I recently received an email that I wanted to share, both the question and my reply:
As someone avid about cycling, I’d like to ask for some advise. I have been training on my trainer and have noticed that at time my legs feel like lead and hurt the next time I ride/train. I know it is just muscular and not a medical condition…clean bill of health from my doctor. When I was younger( I’m 47 now), I don’t remember having these issues. I have thought it was just lack of stretching but it actually makes the legs feel worse. I can recover but it takes up to a week to do so. I am wondering if I am breaking down the muscles and they just need recovery time. It usually happens when I push myself, like 2 days ago when for an hour my avg HR was 72% but I got my heart rate up to 99% to see if I could find my max. My goal is to get my avg HR into the 80% range consistently. I have had a 13 year layoff of physical activity due to an injury but have been activly riding for 8 months and can at times ride 3-4 time a week from 30min – 3 hrs each ride, so my legs should be over the initial soreness of starting workouts again. Also, I have had my bike professionally fit so that isn’t an issue either. These are some of the thoughts leading to my muscle breakdon theory. Any suggestions or ideas to ease this problem would be appreciated. It sucks to have aching muscles while starting a ride only to have it get worse. Ray
you’ve explained how I feel every day I’m 46
Thanks for joining the ranks of old guys bustin’ hump to stay / get in shape. Yes, bodies deteriorate over time and getting out of bed is more difficult now than when I was 20. Leg pain is partially age related. Joints lose efficiency and ligaments tighten and lose flexibility. Muscular flexibility suffers as well. Stretching sore muscles is always painful and I don’t recommend it. We need to pick and chose our battles. Yes, soreness is usually a result of muscle damage and lactic acid stimulating the wounds that we have created through high intensity workouts. Muscle is torn and ligaments are tested during tough difficult rides. Depending on the intensity of your ride, it can take up to 2 weeks for the muscle to heal and grow. When I was actively power lifting, I gave each muscle group a minimum of 1 week to recover before testing it again. Then, after 4 weeks, I would give my body 2 weeks off and do light activity (no lifting). As a cyclist my goals are very different from my power lifting days, so, I do not do muscle shredders except for once every 2 weeks or so. I fill in the rest of the week doing recovery rides or endurance rides.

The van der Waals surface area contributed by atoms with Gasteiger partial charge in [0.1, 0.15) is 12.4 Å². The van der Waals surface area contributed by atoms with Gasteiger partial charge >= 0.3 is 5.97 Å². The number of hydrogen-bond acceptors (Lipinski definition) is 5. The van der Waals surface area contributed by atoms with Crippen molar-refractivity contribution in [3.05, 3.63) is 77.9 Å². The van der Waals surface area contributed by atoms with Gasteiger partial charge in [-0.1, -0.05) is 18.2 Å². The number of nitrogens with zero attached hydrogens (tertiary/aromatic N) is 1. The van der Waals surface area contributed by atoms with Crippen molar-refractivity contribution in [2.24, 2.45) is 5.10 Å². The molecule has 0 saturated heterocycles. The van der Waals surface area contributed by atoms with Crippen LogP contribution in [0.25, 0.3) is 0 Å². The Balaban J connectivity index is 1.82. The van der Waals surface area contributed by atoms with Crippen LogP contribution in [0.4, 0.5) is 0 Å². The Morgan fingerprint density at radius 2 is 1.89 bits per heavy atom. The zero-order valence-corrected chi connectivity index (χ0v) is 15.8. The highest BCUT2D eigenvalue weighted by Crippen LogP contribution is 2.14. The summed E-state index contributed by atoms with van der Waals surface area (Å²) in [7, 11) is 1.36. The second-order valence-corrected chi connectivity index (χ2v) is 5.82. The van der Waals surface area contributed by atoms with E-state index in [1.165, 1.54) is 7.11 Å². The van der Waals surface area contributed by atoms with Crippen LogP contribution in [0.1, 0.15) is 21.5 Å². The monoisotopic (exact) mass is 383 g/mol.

Any time you hit that max heart rate, your body will suffer and you inflicted some muscle damage in the process. So, yes, a week recovery is perfectly normal after 100% efforts. Don’t stretch damaged muscle. Stretch warm muscles before the workout and before the damage is done. I stretch twice a week at the most. Don’t overstretch.
An anaerobic workout (80% max heart rate or more) will make you sore. Once you go anaerobic, the lactic acid begins accumulating in those muscles you previously caused damage to. This is normal. The following is my training routine, maybe it will help you:
Mon: post weekend recovery ride (beer flush) 60-70% efforts – Heart Health Workouts or Calorie Burners
Tue: anaerobic workout 1-2 hours avg h/r 80-85% no max efforts
Wed: cross train – stretch
Thur: cross train – stretch or endurance ride (50-60 mile) 70%-75% avg
Fri: a ball buster, intervals, muscle breakdown, 100% efforts – Or, a tougher anaerobic ride. I don’t do intervals but for once or twice a month.
Sat / Sun off or very light activity – clean the house / go for a walk.
My secret to pain management is lots of ibuprofen. Don’t forget your calories from oily foods or fish oil supplements, stuff like that. Don’t forget hot baths, hot tubs and massages. Also, ice packs and elevate the legs feels good and reduces inflammation. Kinesiotaping is an effective way to promote circulation and facilitates lactic acid flushes. There is a reason cyclists are always in the shop getting worked on, it’s a demanding sport. It never gets easier, you just go faster!